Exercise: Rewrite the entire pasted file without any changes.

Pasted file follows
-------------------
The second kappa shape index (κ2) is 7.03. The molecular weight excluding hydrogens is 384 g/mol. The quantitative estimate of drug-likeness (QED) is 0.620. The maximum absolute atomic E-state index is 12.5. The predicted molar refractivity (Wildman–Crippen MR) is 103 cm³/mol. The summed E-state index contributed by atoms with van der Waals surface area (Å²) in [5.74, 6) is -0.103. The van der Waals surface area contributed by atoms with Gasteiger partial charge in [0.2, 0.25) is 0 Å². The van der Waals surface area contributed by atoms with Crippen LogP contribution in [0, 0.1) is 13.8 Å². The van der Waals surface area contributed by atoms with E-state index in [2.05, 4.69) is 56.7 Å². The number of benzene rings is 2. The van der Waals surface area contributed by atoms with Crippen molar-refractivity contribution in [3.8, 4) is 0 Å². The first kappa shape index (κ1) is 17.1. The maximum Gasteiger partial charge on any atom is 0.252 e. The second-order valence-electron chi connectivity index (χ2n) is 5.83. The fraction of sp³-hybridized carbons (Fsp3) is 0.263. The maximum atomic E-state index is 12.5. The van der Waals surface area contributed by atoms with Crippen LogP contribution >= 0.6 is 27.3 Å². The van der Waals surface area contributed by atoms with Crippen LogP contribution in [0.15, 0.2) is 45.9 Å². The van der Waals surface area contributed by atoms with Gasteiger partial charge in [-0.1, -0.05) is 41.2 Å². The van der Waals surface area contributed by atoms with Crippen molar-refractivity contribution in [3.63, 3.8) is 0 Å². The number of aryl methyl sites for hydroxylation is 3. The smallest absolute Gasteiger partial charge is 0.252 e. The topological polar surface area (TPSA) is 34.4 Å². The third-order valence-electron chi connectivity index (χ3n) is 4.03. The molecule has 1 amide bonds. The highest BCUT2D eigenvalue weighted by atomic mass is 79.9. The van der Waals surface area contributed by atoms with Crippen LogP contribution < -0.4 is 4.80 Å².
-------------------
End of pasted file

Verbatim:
The second kappa shape index (κ2) is 7.03. The molecular weight excluding hydrogens is 384 g/mol. The quantitative estimate of drug-likeness (QED) is 0.620. The maximum absolute atomic E-state index is 12.5. The predicted molar refractivity (Wildman–Crippen MR) is 103 cm³/mol. The summed E-state index contributed by atoms with van der Waals surface area (Å²) in [5.74, 6) is -0.103. The van der Waals surface area contributed by atoms with Gasteiger partial charge in [0.2, 0.25) is 0 Å². The van der Waals surface area contributed by atoms with Crippen LogP contribution in [0, 0.1) is 13.8 Å². The van der Waals surface area contributed by atoms with E-state index in [2.05, 4.69) is 56.7 Å². The number of benzene rings is 2. The van der Waals surface area contributed by atoms with Crippen molar-refractivity contribution in [3.8, 4) is 0 Å². The first kappa shape index (κ1) is 17.1. The maximum Gasteiger partial charge on any atom is 0.252 e. The second-order valence-electron chi connectivity index (χ2n) is 5.83. The fraction of sp³-hybridized carbons (Fsp3) is 0.263. The maximum atomic E-state index is 12.5. The van der Waals surface area contributed by atoms with Crippen LogP contribution >= 0.6 is 27.3 Å². The van der Waals surface area contributed by atoms with Crippen LogP contribution in [0.15, 0.2) is 45.9 Å². The van der Waals surface area contributed by atoms with Gasteiger partial charge in [-0.1, -0.05) is 41.2 Å². The van der Waals surface area contributed by atoms with Crippen molar-refractivity contribution in [3.63, 3.8) is 0 Å². The number of aryl methyl sites for hydroxylation is 3. The smallest absolute Gasteiger partial charge is 0.252 e. The topological polar surface area (TPSA) is 34.4 Å². The third-order valence-electron chi connectivity index (χ3n) is 4.03. The molecule has 1 amide bonds. The highest BCUT2D eigenvalue weighted by atomic mass is 79.9. The van der Waals surface area contributed by atoms with Crippen LogP contribution < -0.4 is 4.80 Å².